Ideas? Freelance? I know damn well that there’s no way in hell that I will ever write for The New York Times Book Review, but I decided to present a mock hypothetical. What if I were to pitch him ideas? He suggested that my journalism was “irresponsible” and “defamatory.” I asked him when he had last read my blog, and he indicated it had been many years. Well, how could he be certain that everything I was writing was “irresponsible” and “defamatory?” Another editor had told him. I mentioned the 1,600 word response to Adam Sternbergh’s review of David Denby’s Snark.
Tanenhaus was stunned to learn that I had been published in other newspapers. There was a tinge of fury flushing through his face upon hearing this news, but Tanenhaus did keep things civilized. He insisted that my “defamations” were not up to the New York Times‘s “standards.” I had the feeling he had been wanting to say much of this for some time and, given that I had zinged him here multiple times, it seemed only fair to shut up and let him deliver his apparent vitriol. I pointed out that I went after all targets, and Levi and I both observed that these posts were largely satirical. Levi defended me and compared my work to Paul Krassner. A kind and humbling comparison, but I doubted that Tanenhaus had much appreciation for a yippy.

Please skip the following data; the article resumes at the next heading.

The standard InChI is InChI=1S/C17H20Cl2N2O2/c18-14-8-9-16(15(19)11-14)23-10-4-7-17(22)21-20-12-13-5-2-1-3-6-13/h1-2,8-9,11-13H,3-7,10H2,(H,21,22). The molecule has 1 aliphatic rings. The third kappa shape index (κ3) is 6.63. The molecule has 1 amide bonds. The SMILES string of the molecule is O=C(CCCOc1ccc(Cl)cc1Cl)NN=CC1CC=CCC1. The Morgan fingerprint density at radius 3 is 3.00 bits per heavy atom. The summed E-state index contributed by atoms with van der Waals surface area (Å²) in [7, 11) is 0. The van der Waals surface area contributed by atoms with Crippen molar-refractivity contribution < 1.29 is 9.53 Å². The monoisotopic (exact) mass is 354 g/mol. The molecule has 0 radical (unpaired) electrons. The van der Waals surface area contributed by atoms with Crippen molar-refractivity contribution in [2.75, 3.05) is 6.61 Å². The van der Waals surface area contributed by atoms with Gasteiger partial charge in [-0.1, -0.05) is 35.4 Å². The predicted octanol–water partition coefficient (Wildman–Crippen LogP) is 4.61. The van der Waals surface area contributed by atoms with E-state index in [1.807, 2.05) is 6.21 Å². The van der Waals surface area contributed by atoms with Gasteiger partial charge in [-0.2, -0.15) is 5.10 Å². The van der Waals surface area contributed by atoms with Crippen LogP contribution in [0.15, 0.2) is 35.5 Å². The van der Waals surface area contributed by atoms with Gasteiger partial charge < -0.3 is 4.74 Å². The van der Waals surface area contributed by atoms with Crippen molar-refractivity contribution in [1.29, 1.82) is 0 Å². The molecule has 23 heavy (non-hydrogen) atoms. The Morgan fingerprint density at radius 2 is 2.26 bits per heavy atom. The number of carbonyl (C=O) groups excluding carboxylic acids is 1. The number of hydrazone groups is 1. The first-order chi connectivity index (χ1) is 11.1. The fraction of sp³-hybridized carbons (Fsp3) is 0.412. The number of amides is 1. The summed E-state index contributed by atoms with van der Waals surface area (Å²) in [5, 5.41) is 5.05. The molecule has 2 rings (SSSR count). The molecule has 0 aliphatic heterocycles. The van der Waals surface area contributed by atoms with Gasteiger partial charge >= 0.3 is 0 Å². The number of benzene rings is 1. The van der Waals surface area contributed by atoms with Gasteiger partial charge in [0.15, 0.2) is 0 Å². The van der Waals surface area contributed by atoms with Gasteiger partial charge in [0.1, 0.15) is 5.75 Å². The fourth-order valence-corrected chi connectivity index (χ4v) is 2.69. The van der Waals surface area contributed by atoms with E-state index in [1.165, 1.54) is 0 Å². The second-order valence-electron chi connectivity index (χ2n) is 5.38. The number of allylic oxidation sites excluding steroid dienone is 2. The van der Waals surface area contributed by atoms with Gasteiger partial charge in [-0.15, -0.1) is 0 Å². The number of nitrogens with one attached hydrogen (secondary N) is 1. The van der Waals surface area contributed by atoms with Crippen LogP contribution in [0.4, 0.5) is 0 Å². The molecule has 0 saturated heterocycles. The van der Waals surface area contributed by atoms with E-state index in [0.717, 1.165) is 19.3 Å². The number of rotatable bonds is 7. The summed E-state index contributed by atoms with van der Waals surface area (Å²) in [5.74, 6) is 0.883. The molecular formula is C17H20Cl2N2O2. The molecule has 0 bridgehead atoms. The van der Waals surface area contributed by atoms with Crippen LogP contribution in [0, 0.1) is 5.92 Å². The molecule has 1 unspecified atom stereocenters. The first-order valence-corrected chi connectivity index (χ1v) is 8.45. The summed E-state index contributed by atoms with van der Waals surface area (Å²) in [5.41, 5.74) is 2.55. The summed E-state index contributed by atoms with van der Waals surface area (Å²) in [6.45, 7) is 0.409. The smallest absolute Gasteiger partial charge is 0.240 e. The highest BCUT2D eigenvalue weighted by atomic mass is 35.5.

“Ad hominem” was the key term on Tanenhaus’s mind. And I pointed out that Leon Wieseltier’s review of Nicholson Baker’s Checkpoint was just as ad hominem as anything I had ever written in calling Baker’s novel “a scummy little book.” Ah, Tanenhaus responded, but Wieseltier was attacking the book, not the person. (I probably should have said to Tanenhaus that the definition of ad hominem involves attacking the object of the argument instead of making an effort to discredit it. Wieseltier calling Baker’s novel “a scummy little book” is just as low and pointless, a missed opportunity to explain to the reader why it doesn’t hold up as a novel.) This was where Tanenhaus remained stubborn. I had pointed out that Wieseltier’s aside about liberals vs. conservatives had very little to do with the quality of the book. Tanenhaus flatly declared that it was a tight argument.